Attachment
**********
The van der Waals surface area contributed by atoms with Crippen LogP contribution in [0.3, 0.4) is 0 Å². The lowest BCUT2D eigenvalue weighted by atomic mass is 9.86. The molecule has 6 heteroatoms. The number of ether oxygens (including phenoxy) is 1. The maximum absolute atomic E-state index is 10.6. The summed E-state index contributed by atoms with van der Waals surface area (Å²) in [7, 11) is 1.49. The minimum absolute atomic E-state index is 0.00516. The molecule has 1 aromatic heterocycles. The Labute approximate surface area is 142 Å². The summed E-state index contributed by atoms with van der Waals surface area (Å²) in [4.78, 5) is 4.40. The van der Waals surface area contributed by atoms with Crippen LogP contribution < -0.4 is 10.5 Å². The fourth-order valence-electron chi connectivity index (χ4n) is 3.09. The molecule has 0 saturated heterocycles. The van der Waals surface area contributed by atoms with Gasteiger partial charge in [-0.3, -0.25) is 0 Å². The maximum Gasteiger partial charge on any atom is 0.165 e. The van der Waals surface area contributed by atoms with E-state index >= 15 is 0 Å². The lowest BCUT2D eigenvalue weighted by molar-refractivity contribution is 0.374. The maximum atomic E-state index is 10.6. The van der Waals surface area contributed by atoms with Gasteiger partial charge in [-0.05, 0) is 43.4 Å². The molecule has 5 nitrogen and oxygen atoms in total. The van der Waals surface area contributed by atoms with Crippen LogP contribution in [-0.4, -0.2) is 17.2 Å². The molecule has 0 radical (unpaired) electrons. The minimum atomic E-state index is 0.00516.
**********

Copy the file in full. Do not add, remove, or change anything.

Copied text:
The van der Waals surface area contributed by atoms with Crippen LogP contribution in [0.3, 0.4) is 0 Å². The lowest BCUT2D eigenvalue weighted by atomic mass is 9.86. The molecule has 6 heteroatoms. The number of ether oxygens (including phenoxy) is 1. The maximum absolute atomic E-state index is 10.6. The summed E-state index contributed by atoms with van der Waals surface area (Å²) in [7, 11) is 1.49. The minimum absolute atomic E-state index is 0.00516. The molecule has 1 aromatic heterocycles. The Labute approximate surface area is 142 Å². The summed E-state index contributed by atoms with van der Waals surface area (Å²) in [4.78, 5) is 4.40. The van der Waals surface area contributed by atoms with Crippen LogP contribution < -0.4 is 10.5 Å². The fourth-order valence-electron chi connectivity index (χ4n) is 3.09. The molecule has 0 saturated heterocycles. The van der Waals surface area contributed by atoms with Gasteiger partial charge in [-0.3, -0.25) is 0 Å². The maximum Gasteiger partial charge on any atom is 0.165 e. The van der Waals surface area contributed by atoms with E-state index >= 15 is 0 Å². The lowest BCUT2D eigenvalue weighted by molar-refractivity contribution is 0.374. The maximum atomic E-state index is 10.6. The van der Waals surface area contributed by atoms with Gasteiger partial charge in [-0.05, 0) is 43.4 Å². The molecule has 5 nitrogen and oxygen atoms in total. The van der Waals surface area contributed by atoms with Crippen LogP contribution in [-0.4, -0.2) is 17.2 Å². The molecule has 0 radical (unpaired) electrons. The minimum atomic E-state index is 0.00516.